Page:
But now comes along yet another way to get portable power when you're in need of it. A company called Medis Technologies Ltd. makes yet another new emergency / totally portable charging solution their "24-7 Power Pack Fuel Cell", the subject of this review.
So what's a Fuel Cell?..
Unlike a battery, which stores electricity, a fuel cell is an electrochemical device that actually creates or produces energy (electricity) through a chemical reaction of some material that eventually depletes itself and has to be replenished, and there are MANY different kinds of fuel cells. Rather than go into a long diatribe about the ins and outs of how fuel cells work, I'll leave it to good old Wikipedia to explain it. Just click the link and if the concept is alien to you, you'll learn a lot about them.
Scroll part way down that page and you'll find an informative chart that describes the different kind of fuel cells and the chemicals that drive them.. when you get to "Direct Borohydride", stop.. that's the chemical inside the Medis charger that performs its magic.
The $29.95 Medis 24-7 Power Pack, or just "Medis" for short, is a new product, made in Israel, but supported by a US-based head office. When "activated", this gizmo generates anywhere from 20 to 60 claimed hours of juice to power and charge all kinds of portable electronics, depending on what power tip you connect to it.
Here's a shot of the Treo "bundle" showing everything included in the box: (this bundle is in NO way Treo-specific except for the charging tip.. the exact same charger can be used for any number of other makes and models of phones, MP3 players, portable game machines, or anything else for which Medis sells a tip)..
- The charger itself, which weighs 6 oz. and is about the size of a bar of soap, or three decks of playing cards stacked atop each other (one shown for scale). The charger comes un-activated, sealed in a plastic bag, and has a half inch wide, orange band around it, whose purpose I'll explain shortly
- A 30 inch long cable, thoughtfully equipped with a velcro bundling strap, instead of the usual twisty-tie that everyone loses
- A Treo-specific charging tip that jacks into a round hole on one end of the cable, and your Treo's charging port on the other.
- A small six-page fold-out, illustrated instruction sheet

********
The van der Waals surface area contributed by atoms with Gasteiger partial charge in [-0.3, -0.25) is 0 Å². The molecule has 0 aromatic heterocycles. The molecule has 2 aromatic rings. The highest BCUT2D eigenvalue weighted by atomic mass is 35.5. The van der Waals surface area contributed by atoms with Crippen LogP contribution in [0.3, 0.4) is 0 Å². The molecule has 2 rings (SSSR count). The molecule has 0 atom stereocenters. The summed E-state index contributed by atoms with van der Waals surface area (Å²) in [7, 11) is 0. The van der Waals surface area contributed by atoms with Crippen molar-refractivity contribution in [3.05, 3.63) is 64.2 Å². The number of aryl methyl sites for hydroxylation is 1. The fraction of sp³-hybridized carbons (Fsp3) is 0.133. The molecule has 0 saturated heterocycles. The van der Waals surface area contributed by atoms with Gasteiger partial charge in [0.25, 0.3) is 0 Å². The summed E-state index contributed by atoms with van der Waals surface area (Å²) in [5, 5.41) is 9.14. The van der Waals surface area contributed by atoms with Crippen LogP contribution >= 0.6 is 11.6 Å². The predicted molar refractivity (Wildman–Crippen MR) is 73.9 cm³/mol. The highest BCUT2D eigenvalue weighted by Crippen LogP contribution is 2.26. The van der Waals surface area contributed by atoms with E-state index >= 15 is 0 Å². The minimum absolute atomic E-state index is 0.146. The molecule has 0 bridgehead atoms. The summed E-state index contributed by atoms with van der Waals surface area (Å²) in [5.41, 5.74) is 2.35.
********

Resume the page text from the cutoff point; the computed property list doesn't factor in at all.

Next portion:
- A small Ziploc bag into which you can toss the Medis, throw it in the box, and mail it back, once its reached the end of its useful lifespan. Unlike some other Fuel Cells, the Medis is NOT "renewable" you can NOT replenish the chemicals inside, unfortunately.
And here's how it works..
If you don't use it at all, the Medis has a shelf-life of about a year, and the month and year of mfr. are printed on a label on its bottom side.
Once you've "activated" it, (and you cannot UN-activate it), it has a usable lifespan of about three months, or when its energy is depleted, whichever comes first.
I've provided shots of the front and back of the instruction sheet so you can see exactly how this baby works, but here's a walk-through:
- Take it out of its sealed baggie, and tear and remove the orange strip that runs all the way around it.. this strip lives in an indentation that circles the charger.
- Grip the Medis with both hands, and using a LOT of pressure, press it together from both sides, until it solidly clicks into place all the way around, so there's no gap at all where the orange strip used to be.
- Give it a little shake to mix the approximately 50ml of Borohydride solution inside. You can faintly hear liquid sloshing around inside as you do this. Not to worry, that's normal.
The energy-producing chemical reaction starts, and the Medis is ready to use to power and charge your Treo.
- Then take the included cable and plug the flat end into a slot at the top of the cone-shaped lump on the front of the unit, above the logo. A green LED on the flat end of the cable will start to glow dimly.
- With the Treo-specific tip plugged into the other end of the cable, plug THAT into your Treo's little square power jack on its bottom side, just like you would any other charger's plug. An embossed arrow on the tip reminds you which side is "up". (They COULD have painted that arrow white to make it easier to see).